Running the example may take a minute. It is fast because we are using a small search space and a fast model to fit and evaluate. Again, you may see some warnings during the optimization for invalid configuration combinations. These can be safely ignored.

In this case, we can see that the best configuration achieved a MAE of about 29.2, which is nearly identical to what we achieved with the random search in the previous section. Interestingly, the hyperparameters are also nearly identical, which is good confirmation.

Best Score: -29.275708614337326 Best Hyperparameters: ‘alpha’: 0.1, ‘fit_intercept’: True, ‘normalize’: False, ‘solver’: ‘sag’ |

## Common Questions About Hyperparameter Optimization

This section addresses some common questions about hyperparameter optimization.

### How to Choose Between Random and Grid Search?

Choose the method based on your needs. I recommend starting with grid and doing a random search if you have the time.

Grid search is appropriate for small and quick searches of hyperparameter values that are known to perform well generally.

Random search is appropriate for discovering new hyperparameter values or new combinations of hyperparameters, often resulting in better performance, although it may take more time to complete.

### How to Speed-Up Hyperparameter Optimization?

Ensure that you set the “*n_jobs*” argument to the number of cores on your machine.

After that, more suggestions include:

- Evaluate on a smaller sample of your dataset.
- Explore a smaller search space.
- Use fewer repeats and/or folds for cross-validation.
- Execute the search on a faster machine, such as AWS EC2.
- Use an alternate model that is faster to evaluate.

### How to Choose Hyperparameters to Search?

Most algorithms have a subset of hyperparameters that have the most influence over the search procedure.

These are listed in most descriptions of the algorithm. For example, here are some algorithms and their most important hyperparameters:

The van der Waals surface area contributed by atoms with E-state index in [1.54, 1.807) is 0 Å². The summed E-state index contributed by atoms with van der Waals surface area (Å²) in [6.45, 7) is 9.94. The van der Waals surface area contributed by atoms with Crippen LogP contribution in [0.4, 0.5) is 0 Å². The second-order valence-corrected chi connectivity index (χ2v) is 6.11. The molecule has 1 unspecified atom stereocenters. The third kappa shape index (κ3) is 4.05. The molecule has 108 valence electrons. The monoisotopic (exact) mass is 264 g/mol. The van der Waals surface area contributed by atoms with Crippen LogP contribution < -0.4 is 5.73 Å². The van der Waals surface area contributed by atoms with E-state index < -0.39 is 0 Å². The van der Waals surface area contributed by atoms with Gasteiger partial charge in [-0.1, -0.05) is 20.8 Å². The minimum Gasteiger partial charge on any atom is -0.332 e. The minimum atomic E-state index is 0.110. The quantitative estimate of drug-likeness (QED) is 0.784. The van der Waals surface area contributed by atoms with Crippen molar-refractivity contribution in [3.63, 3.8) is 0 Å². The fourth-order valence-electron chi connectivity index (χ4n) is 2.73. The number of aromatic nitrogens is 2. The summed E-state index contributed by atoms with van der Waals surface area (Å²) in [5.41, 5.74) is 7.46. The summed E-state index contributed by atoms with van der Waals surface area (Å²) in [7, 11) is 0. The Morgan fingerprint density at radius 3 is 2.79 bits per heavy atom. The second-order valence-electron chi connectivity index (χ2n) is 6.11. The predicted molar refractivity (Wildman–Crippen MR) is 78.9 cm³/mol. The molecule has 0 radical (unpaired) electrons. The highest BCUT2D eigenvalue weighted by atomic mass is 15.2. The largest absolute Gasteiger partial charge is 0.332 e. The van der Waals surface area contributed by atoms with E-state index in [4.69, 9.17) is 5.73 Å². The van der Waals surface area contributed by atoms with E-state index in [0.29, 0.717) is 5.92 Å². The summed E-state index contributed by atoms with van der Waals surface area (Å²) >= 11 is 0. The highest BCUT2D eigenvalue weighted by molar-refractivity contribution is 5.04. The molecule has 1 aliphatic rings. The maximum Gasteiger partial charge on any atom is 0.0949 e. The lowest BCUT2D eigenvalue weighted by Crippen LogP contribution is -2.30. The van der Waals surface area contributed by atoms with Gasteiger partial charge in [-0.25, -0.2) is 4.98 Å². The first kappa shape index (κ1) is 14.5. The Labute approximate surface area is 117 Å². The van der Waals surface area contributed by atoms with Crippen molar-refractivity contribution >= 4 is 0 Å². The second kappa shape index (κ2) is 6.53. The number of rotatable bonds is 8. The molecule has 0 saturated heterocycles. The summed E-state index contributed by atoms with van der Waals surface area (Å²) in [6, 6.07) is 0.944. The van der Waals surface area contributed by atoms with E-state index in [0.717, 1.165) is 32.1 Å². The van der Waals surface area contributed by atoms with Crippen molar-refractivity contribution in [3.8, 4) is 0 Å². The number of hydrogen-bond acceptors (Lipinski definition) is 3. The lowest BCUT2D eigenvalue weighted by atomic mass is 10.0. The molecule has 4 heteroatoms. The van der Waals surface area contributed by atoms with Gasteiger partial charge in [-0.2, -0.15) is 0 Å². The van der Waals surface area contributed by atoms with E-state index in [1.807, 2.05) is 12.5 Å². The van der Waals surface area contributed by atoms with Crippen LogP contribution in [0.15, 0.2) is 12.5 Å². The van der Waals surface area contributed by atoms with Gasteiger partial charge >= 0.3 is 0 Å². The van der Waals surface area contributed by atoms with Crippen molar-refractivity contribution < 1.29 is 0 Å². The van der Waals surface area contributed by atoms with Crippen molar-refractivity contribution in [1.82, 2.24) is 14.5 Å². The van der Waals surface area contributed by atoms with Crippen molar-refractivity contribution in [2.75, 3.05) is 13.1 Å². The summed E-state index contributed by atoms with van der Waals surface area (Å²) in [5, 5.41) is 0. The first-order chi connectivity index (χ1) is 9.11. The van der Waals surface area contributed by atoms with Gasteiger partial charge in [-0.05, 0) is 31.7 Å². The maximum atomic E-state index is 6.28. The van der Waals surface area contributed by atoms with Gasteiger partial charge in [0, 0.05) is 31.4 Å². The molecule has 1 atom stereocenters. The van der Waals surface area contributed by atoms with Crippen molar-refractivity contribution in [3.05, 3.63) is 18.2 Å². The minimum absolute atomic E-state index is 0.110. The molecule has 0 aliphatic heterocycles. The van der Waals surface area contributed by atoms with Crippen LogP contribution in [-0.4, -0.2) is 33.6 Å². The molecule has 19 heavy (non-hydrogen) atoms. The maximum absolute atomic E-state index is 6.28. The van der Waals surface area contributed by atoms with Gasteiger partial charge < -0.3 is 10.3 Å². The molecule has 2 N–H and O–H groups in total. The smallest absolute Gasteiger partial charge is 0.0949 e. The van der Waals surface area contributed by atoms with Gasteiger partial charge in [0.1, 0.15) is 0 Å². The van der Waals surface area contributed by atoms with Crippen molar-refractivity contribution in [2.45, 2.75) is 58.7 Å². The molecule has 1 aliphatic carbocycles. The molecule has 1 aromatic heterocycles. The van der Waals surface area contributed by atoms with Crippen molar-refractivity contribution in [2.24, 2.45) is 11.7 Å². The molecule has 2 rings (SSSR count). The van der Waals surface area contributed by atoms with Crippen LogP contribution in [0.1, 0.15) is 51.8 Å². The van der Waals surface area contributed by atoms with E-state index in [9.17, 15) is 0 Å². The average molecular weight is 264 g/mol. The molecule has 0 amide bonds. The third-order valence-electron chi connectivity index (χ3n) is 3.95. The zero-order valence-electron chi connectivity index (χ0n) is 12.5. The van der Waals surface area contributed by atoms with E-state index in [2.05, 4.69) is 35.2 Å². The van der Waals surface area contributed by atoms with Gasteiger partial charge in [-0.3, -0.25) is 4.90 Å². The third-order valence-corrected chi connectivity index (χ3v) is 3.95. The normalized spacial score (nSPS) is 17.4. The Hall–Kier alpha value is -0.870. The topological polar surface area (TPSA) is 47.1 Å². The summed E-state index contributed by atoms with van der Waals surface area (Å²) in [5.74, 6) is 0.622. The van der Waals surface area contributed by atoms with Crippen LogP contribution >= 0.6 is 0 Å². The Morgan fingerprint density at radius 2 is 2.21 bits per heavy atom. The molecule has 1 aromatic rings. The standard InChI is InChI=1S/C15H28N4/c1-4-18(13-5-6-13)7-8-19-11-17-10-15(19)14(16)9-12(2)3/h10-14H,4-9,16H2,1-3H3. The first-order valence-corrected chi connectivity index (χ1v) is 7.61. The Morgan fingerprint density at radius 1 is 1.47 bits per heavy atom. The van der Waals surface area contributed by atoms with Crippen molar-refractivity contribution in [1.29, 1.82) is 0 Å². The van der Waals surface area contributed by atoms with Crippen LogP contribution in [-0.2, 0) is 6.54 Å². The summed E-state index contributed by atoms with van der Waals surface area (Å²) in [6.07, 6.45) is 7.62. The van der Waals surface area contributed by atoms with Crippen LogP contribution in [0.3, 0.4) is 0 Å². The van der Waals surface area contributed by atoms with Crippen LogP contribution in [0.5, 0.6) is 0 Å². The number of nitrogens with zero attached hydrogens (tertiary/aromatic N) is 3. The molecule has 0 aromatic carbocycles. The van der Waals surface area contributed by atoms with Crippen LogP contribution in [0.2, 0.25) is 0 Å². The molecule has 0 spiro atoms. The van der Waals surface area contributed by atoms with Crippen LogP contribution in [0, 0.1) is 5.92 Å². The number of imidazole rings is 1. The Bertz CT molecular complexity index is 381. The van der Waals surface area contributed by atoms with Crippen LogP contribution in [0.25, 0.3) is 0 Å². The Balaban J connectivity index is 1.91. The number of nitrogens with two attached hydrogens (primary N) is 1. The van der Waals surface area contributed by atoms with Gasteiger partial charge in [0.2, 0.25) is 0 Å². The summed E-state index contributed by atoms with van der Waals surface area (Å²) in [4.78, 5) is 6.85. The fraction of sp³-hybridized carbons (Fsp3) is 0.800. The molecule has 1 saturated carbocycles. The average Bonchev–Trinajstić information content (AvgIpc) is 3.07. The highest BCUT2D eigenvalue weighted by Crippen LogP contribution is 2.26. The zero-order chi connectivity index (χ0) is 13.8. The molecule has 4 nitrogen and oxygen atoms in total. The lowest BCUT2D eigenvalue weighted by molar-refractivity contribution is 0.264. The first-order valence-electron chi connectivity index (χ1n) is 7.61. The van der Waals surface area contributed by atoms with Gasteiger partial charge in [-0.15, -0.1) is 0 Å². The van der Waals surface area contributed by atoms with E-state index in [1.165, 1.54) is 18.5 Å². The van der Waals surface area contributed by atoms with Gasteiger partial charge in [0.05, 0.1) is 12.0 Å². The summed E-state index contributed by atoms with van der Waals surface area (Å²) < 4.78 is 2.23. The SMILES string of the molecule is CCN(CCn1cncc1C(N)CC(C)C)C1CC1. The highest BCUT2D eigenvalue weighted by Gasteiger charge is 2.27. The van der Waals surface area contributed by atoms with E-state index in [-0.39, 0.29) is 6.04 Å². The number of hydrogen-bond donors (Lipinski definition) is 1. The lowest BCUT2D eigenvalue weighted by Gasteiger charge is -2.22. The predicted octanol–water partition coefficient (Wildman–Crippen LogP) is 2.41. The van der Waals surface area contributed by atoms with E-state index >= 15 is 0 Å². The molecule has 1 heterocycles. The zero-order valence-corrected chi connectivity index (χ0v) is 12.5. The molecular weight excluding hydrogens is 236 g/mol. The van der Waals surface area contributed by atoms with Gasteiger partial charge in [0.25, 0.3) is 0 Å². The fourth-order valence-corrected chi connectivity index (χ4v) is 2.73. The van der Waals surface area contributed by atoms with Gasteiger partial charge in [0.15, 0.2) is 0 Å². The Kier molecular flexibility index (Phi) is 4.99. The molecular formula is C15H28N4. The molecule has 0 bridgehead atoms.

If you are unsure:

- Review papers that use the algorithm to get ideas.
- Review the API and algorithm documentation to get ideas.
- Search all hyperparameters.

### How to Use Best-Performing Hyperparameters?

Define a new model and set the hyperparameter values of the model to the values found by the search.

Then fit the model on all available data and use the model to start making predictions on new data.

This is called preparing a final model. See more here:

### How to Make a Prediction?

First, fit a final model (previous question).

Then call the *predict()* function to make a prediction.

For examples of making a prediction with a final model, see the tutorial:

**Do you have another question about hyperparameter optimization?**

Let me know in the comments below.

## Further Reading

This section provides more resources on the topic if you are looking to go deeper.

### Tutorials

### APIs

### Articles

## Summary

In this tutorial, you discovered hyperparameter optimization for machine learning in Python.

Specifically, you learned:

- Hyperparameter optimization is required to get the most out of your machine learning models.
- How to configure random and grid search hyperparameter optimization for classification tasks.
- How to configure random and grid search hyperparameter optimization for regression tasks.

**Do you have any questions?**

Ask your questions in the comments below and I will do my best to answer.